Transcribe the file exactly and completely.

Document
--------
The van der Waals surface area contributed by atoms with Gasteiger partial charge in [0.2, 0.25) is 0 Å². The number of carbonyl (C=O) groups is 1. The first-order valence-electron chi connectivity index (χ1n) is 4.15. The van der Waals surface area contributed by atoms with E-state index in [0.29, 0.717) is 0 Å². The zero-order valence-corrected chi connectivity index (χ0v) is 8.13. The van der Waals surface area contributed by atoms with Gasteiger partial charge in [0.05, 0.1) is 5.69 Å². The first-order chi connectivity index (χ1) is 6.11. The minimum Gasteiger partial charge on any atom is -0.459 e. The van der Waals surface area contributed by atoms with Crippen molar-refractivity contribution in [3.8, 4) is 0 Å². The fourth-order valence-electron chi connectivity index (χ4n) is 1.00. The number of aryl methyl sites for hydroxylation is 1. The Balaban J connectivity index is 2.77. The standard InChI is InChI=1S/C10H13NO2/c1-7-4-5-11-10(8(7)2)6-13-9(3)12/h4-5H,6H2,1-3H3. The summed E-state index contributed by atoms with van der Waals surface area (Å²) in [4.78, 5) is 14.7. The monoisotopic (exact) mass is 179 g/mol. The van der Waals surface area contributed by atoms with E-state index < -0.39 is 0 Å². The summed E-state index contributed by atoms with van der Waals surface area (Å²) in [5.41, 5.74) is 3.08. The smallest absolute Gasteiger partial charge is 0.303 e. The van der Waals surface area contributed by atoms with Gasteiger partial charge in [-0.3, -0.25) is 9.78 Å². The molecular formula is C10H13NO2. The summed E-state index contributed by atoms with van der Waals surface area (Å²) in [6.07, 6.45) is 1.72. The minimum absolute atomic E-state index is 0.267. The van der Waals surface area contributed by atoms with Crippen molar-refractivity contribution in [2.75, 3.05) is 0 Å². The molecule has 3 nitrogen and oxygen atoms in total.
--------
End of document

The van der Waals surface area contributed by atoms with Gasteiger partial charge in [0.2, 0.25) is 0 Å². The number of carbonyl (C=O) groups is 1. The first-order valence-electron chi connectivity index (χ1n) is 4.15. The van der Waals surface area contributed by atoms with E-state index in [0.29, 0.717) is 0 Å². The zero-order valence-corrected chi connectivity index (χ0v) is 8.13. The van der Waals surface area contributed by atoms with Gasteiger partial charge in [0.05, 0.1) is 5.69 Å². The first-order chi connectivity index (χ1) is 6.11. The minimum Gasteiger partial charge on any atom is -0.459 e. The van der Waals surface area contributed by atoms with Crippen molar-refractivity contribution in [3.8, 4) is 0 Å². The fourth-order valence-electron chi connectivity index (χ4n) is 1.00. The number of aryl methyl sites for hydroxylation is 1. The Balaban J connectivity index is 2.77. The standard InChI is InChI=1S/C10H13NO2/c1-7-4-5-11-10(8(7)2)6-13-9(3)12/h4-5H,6H2,1-3H3. The summed E-state index contributed by atoms with van der Waals surface area (Å²) in [4.78, 5) is 14.7. The monoisotopic (exact) mass is 179 g/mol. The van der Waals surface area contributed by atoms with E-state index < -0.39 is 0 Å². The summed E-state index contributed by atoms with van der Waals surface area (Å²) in [5.41, 5.74) is 3.08. The smallest absolute Gasteiger partial charge is 0.303 e. The van der Waals surface area contributed by atoms with Gasteiger partial charge in [-0.3, -0.25) is 9.78 Å². The molecular formula is C10H13NO2. The summed E-state index contributed by atoms with van der Waals surface area (Å²) in [6.07, 6.45) is 1.72. The minimum absolute atomic E-state index is 0.267. The van der Waals surface area contributed by atoms with Crippen molar-refractivity contribution in [2.75, 3.05) is 0 Å². The molecule has 3 nitrogen and oxygen atoms in total.